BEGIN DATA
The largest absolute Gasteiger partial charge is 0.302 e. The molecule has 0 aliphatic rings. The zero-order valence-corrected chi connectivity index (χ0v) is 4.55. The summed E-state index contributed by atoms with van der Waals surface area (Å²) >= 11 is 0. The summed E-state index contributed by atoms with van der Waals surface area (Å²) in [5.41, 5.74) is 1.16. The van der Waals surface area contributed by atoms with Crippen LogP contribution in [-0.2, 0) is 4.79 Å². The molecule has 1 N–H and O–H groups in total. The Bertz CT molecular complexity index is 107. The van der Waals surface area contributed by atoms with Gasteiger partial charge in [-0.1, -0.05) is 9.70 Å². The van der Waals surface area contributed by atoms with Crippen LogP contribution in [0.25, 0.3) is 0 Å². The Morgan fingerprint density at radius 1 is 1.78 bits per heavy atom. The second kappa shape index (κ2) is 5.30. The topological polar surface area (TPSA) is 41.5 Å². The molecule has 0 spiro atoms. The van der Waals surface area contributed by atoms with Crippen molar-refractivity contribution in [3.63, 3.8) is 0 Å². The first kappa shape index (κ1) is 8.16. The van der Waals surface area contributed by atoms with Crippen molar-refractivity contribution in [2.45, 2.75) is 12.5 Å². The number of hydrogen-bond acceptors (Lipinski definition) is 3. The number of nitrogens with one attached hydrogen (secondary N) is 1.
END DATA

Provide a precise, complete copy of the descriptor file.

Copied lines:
The largest absolute Gasteiger partial charge is 0.302 e. The molecule has 0 aliphatic rings. The zero-order valence-corrected chi connectivity index (χ0v) is 4.55. The summed E-state index contributed by atoms with van der Waals surface area (Å²) >= 11 is 0. The summed E-state index contributed by atoms with van der Waals surface area (Å²) in [5.41, 5.74) is 1.16. The van der Waals surface area contributed by atoms with Crippen LogP contribution in [-0.2, 0) is 4.79 Å². The molecule has 1 N–H and O–H groups in total. The Bertz CT molecular complexity index is 107. The van der Waals surface area contributed by atoms with Gasteiger partial charge in [-0.1, -0.05) is 9.70 Å². The van der Waals surface area contributed by atoms with Crippen LogP contribution in [0.25, 0.3) is 0 Å². The Morgan fingerprint density at radius 1 is 1.78 bits per heavy atom. The second kappa shape index (κ2) is 5.30. The topological polar surface area (TPSA) is 41.5 Å². The molecule has 0 spiro atoms. The van der Waals surface area contributed by atoms with Crippen molar-refractivity contribution in [3.63, 3.8) is 0 Å². The first kappa shape index (κ1) is 8.16. The van der Waals surface area contributed by atoms with Crippen molar-refractivity contribution in [2.45, 2.75) is 12.5 Å². The number of hydrogen-bond acceptors (Lipinski definition) is 3. The number of nitrogens with one attached hydrogen (secondary N) is 1.